A new report shows luxury brands are profiting more from their own retail and distribution network, than from wholesaling. Brands surveyed by Drapers reported 55 per cent of sales are derived from their wholesale channel, but these figures are expected to fall to a modest 39.5 per cent in just five years time. Respondents explained the reason for this predicted change, with one saying “the wholesale model does not have enough margin”. Another added: “The wholesale segment is falling down. Only a few established wholesalers will survive, those who are able to review their business and approach to consumers, including investments in e-business, to become more internationally known.” One respondent simply said this is now the “rule of thumb”.
The discounting by retailers and wholesalers over the past few years has led brands with a traditional wholesale model to become more protective and take more control of all elements of their business, from pricing, to marketing and distribution, though brands who operate their own stores will need to continue investing in their retail outlets.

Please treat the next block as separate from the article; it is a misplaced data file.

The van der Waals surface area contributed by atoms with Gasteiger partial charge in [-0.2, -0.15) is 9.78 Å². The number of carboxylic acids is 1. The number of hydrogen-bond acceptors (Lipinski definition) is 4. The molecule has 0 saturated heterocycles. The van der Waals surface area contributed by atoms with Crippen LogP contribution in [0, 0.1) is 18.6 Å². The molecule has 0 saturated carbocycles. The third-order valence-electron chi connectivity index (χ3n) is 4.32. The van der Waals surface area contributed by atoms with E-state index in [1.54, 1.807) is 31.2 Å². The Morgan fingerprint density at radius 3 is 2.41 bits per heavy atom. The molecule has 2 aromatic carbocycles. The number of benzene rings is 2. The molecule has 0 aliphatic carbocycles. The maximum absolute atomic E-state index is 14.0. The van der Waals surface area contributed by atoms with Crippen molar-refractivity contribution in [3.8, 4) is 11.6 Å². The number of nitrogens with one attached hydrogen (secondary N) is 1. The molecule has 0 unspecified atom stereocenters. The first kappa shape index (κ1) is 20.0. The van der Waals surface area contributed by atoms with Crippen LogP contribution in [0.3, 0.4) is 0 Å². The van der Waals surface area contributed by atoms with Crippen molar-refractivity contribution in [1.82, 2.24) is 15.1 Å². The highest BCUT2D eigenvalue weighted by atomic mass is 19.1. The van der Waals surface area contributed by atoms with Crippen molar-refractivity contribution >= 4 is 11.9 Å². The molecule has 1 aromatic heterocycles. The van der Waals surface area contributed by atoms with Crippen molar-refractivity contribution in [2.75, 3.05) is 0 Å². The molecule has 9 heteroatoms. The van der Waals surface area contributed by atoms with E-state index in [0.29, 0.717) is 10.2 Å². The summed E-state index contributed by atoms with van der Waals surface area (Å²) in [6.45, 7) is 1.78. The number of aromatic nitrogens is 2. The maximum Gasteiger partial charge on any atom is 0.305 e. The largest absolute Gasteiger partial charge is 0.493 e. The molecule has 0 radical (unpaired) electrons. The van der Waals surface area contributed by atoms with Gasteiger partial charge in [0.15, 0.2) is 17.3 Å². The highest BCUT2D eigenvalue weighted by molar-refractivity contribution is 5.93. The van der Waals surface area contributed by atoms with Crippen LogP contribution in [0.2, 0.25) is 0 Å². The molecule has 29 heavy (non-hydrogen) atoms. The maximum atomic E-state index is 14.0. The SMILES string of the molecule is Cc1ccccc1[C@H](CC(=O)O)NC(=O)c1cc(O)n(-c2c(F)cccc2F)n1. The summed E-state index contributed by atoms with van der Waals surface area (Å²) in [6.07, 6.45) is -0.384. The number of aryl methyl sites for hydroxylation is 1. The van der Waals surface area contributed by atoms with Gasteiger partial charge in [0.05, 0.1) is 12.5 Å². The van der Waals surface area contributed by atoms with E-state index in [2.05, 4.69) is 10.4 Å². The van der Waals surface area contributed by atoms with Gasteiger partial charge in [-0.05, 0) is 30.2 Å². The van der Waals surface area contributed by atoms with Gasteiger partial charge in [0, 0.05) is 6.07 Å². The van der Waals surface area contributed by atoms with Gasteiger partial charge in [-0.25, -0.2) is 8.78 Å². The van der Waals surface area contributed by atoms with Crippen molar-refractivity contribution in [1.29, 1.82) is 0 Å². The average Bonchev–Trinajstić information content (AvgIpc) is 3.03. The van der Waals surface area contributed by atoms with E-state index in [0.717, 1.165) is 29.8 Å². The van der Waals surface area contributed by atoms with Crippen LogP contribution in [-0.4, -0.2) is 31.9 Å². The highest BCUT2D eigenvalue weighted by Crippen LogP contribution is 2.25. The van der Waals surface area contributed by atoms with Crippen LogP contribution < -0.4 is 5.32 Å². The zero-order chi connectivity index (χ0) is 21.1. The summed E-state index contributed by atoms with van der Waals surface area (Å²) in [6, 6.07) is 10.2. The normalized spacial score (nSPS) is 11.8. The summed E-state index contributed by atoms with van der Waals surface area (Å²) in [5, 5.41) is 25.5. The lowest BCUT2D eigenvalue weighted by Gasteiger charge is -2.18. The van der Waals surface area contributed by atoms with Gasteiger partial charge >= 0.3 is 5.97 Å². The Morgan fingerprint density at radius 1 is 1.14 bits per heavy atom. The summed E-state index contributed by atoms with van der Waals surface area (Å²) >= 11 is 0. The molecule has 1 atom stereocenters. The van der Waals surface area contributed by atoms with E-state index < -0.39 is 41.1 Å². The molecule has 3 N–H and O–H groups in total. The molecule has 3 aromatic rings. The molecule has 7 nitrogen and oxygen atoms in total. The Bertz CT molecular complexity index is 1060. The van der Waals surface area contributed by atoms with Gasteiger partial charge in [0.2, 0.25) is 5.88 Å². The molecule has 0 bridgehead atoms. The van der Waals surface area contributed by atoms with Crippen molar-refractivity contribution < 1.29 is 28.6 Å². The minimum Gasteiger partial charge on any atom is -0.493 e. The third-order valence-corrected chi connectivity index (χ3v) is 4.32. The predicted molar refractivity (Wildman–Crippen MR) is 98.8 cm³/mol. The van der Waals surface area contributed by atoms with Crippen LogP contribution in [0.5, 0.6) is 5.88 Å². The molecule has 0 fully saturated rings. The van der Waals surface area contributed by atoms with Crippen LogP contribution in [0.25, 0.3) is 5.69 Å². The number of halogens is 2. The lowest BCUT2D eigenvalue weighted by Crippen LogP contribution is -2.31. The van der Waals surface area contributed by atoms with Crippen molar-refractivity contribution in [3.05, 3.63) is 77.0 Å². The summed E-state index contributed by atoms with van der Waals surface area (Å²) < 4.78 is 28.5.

This shift is also affecting the skillset among luxury professionals, says Mathew Dixon, director at luxury recruitment consultancy Hudson Walker International. “Nobody used to talk heavily about sales in the luxury sector but brands are developing much more aggressive business models with underlying sales ethics. It’s a very sales-driven environment now with more commercially-oriented roles.”
As for buying strategies among retailers, forward order remains the norm, representing 62 per cent of total budget. But in the next year, this is expected to contribute to more than half of buyers’ budgets – 53 per cent. Respondents listed the following as their best-selling brands: Vivienne Westwood, J Brand, Equipment, Isabel Marant, Alexander McQueen, Stella McCartney, Diane von Furstenberg, Louis Vuitton, Rick Owens and By Malene Birger.
Looking at specific markets, sales were up on 2011 for the majority of respondents, 89 per cent, across all fashion sectors. Only 10 per cent of respondents said sales were down in womenswear, kidswear, footwear and lingerie, with menswear and accessories staying the same of were increased.
Image: Vivienne Westwood